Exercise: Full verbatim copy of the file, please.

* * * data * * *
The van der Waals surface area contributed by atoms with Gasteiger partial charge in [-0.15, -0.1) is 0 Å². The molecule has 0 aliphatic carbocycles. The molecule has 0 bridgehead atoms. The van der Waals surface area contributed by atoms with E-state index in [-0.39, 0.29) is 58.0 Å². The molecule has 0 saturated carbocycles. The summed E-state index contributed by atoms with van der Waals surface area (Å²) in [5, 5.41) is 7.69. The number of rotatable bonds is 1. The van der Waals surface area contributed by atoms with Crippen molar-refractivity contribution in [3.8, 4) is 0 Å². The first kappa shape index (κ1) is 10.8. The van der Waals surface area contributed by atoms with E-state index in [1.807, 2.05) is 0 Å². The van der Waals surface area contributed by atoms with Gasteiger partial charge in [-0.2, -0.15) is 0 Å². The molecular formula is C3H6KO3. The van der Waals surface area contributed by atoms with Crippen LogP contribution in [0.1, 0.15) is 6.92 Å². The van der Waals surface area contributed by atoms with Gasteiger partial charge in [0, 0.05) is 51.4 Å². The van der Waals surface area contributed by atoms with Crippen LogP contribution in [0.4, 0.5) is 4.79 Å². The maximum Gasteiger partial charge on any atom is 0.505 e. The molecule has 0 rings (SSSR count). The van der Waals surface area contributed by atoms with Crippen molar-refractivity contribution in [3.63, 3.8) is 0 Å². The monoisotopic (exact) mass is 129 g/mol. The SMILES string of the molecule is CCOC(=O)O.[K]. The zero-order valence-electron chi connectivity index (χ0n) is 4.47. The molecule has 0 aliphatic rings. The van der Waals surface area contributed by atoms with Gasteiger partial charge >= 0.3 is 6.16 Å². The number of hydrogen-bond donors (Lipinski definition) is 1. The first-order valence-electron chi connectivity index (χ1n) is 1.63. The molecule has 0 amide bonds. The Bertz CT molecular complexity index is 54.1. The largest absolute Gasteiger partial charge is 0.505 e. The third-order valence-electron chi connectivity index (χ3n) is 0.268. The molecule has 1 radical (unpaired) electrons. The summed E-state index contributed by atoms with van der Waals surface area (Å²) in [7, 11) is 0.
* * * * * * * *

The van der Waals surface area contributed by atoms with Gasteiger partial charge in [-0.15, -0.1) is 0 Å². The molecule has 0 aliphatic carbocycles. The molecule has 0 bridgehead atoms. The van der Waals surface area contributed by atoms with E-state index in [-0.39, 0.29) is 58.0 Å². The molecule has 0 saturated carbocycles. The summed E-state index contributed by atoms with van der Waals surface area (Å²) in [5, 5.41) is 7.69. The number of rotatable bonds is 1. The van der Waals surface area contributed by atoms with Crippen molar-refractivity contribution in [3.8, 4) is 0 Å². The first kappa shape index (κ1) is 10.8. The van der Waals surface area contributed by atoms with E-state index in [1.807, 2.05) is 0 Å². The van der Waals surface area contributed by atoms with Gasteiger partial charge in [-0.2, -0.15) is 0 Å². The molecular formula is C3H6KO3. The van der Waals surface area contributed by atoms with Crippen LogP contribution in [0.1, 0.15) is 6.92 Å². The van der Waals surface area contributed by atoms with Gasteiger partial charge in [0, 0.05) is 51.4 Å². The van der Waals surface area contributed by atoms with Crippen LogP contribution in [0.4, 0.5) is 4.79 Å². The maximum Gasteiger partial charge on any atom is 0.505 e. The molecule has 0 rings (SSSR count). The van der Waals surface area contributed by atoms with Crippen molar-refractivity contribution in [3.63, 3.8) is 0 Å². The monoisotopic (exact) mass is 129 g/mol. The SMILES string of the molecule is CCOC(=O)O.[K]. The zero-order valence-electron chi connectivity index (χ0n) is 4.47. The molecule has 0 aliphatic rings. The van der Waals surface area contributed by atoms with Gasteiger partial charge >= 0.3 is 6.16 Å². The number of hydrogen-bond donors (Lipinski definition) is 1. The first-order valence-electron chi connectivity index (χ1n) is 1.63. The molecule has 0 amide bonds. The Bertz CT molecular complexity index is 54.1. The largest absolute Gasteiger partial charge is 0.505 e. The third-order valence-electron chi connectivity index (χ3n) is 0.268. The molecule has 1 radical (unpaired) electrons. The summed E-state index contributed by atoms with van der Waals surface area (Å²) in [7, 11) is 0.